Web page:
People are always bound for disappointment, whenever their favorite book, comic, etc are adapted for film. Very few are able to stay close to the source material, simply due to the inherent differences in the medium. As much as I love the LotR movies, they veered off from the book, rearranged some things and left other scenes out completely; yet the spirit of the books was there. Everything that mattered was there. I’d love to have seen Tom Bombadil in the movie but also realize it really added nothing to the book, and would probably slow down the movie. Yet many other scenes came to life for me, and the trilogy are three of my favoritte movies. Okay, maybe The Two Towers not so much…
I mention that and use it as a comparison because Watchmen goes to the extreme in adhering as closely to the book as possible. Many scenes are shot frame for frame from the comic.; much of the dialogue is taken from there as well. I’m rereading it now and actually surpised at how much of the original dialogue made it into the movie. It’s to Alan Moore’s credit, that writing from 20 years ago is as relevant and contemporary as it is today. The slavish devotion to recreating the comic on screen is also one of its downfalls, and keeps it from being a classic. If you had never read the original source material, and only knew about Watchmen from the commercials, you’re liable to be scratching your head by the end wondering what the hell just happened. If you are familiar with the graphic novel, you’ll probably love it or hate. Indeed, from opinions I’ve seen so far, there’s no middle ground on this one.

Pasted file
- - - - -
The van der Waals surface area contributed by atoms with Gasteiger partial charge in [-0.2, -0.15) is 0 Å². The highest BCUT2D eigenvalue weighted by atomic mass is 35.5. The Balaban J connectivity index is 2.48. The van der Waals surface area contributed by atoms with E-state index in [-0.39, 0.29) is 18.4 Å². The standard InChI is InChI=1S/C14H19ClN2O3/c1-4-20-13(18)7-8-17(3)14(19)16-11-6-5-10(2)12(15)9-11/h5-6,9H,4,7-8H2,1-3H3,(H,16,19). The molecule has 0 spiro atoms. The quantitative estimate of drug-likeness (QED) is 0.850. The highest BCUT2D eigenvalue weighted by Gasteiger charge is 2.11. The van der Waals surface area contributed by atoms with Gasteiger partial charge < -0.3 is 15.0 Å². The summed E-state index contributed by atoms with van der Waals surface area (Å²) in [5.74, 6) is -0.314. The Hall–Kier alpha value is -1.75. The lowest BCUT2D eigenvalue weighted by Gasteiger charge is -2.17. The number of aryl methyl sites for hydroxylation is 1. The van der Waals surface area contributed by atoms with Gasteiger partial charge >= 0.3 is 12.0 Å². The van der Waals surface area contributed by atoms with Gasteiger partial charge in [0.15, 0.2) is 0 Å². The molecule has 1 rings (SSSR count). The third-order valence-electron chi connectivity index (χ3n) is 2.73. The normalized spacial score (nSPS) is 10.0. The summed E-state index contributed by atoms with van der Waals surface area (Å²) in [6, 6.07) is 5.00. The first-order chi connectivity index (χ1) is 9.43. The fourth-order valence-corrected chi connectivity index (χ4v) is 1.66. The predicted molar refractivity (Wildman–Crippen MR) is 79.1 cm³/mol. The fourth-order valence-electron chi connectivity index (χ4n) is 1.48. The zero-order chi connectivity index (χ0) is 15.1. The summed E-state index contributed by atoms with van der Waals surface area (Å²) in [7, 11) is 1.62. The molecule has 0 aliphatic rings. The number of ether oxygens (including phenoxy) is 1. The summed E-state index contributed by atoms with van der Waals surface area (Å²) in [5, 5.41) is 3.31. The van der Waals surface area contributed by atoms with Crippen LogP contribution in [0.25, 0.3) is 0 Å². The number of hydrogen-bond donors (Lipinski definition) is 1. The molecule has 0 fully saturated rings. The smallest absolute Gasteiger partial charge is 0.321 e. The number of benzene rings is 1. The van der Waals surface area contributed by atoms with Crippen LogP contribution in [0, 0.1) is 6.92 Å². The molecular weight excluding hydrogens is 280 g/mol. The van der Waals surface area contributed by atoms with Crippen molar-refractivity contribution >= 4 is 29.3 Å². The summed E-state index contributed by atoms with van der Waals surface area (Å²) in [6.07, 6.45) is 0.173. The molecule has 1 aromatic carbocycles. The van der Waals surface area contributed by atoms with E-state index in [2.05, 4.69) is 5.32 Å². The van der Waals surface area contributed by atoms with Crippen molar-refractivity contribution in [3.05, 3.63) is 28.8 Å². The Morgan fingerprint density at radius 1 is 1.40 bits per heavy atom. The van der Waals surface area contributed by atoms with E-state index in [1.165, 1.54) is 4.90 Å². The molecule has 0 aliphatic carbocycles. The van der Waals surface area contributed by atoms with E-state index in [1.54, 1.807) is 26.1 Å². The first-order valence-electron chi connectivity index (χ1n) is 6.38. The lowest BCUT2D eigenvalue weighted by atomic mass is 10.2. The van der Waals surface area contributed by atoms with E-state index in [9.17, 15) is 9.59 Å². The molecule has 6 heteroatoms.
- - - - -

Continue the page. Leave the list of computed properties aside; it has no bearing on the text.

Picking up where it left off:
I happen to love it, in spite of some things that I have problems with, which really have nothing to do with the adaptation itself. The acting is really uneven. I mean really, really uneven. Fortunately the strength of the other performances compensates somewhat, but it prevents you from getting involved with the characters when you’re cringing at the acting. Specifically for me, it was Patrick Wilson as dan Dreiberg (the Night Owl) who struggled to keep up with his costars. It’s a shame because, he has almost as much screen time as Rorschach, and Dr. Manhattan, who both happen to give the two best performances. Silk Spectre also has some dodgy bits, but tends to redeem herself by looking nice in latex. Some of the scenes on Mars, are plagued by really poor, and almost cheesey special effects. Given the general excellence of everything else, it makes me wonder if they were running out of money for some of those shots, or it was simply harder than they had thought. Some of the violence was way, way over the top, specifically a bit that was added to Rorschach’s scene in prison. Although it fit in perfectly, and I suspect Moore himself would love that bit, it was a bit too gruesome. Finally, in terms of things that bring it down, is a critique that is two sided. It’s a drawback, but also a strength. Someone forgot to tell Warnr Bros. that Watchmen is as far from mainstream as you’re likely to ever see. In fact RN Lee over on SL compared it to an art house film, and I completely agree. It doesn’t follow any of the conventions a blockbuster movie should have. The action, while excellently done, are few and far between in a movie that runs 2 hours and 43 minutes. Instead, you have to listen, and watch and pay attention. so that’s a negative for the mainstream unwashed masses, but a plus for those of us who view movies as somethign a bit more than mindless entertainment.
As for the change in the end, I like it. Sure there’s no giant squid, and I never liked that in the original anyway, but what they did was far better, more suited to movies, and made more sense.
In the end, if you’re not a rabid fanboy, who thinks the whole thing would be ruined if some small bit isn’t included, you’ll love the movie. If, however, you think not showing Mason Hollis’ death is a gamechanger, well, you’ll still have you graphic novel, your ppreeeccciioouusss.
for the rest of us, we have a comic adaptation, one of the best we’ll likely ever see.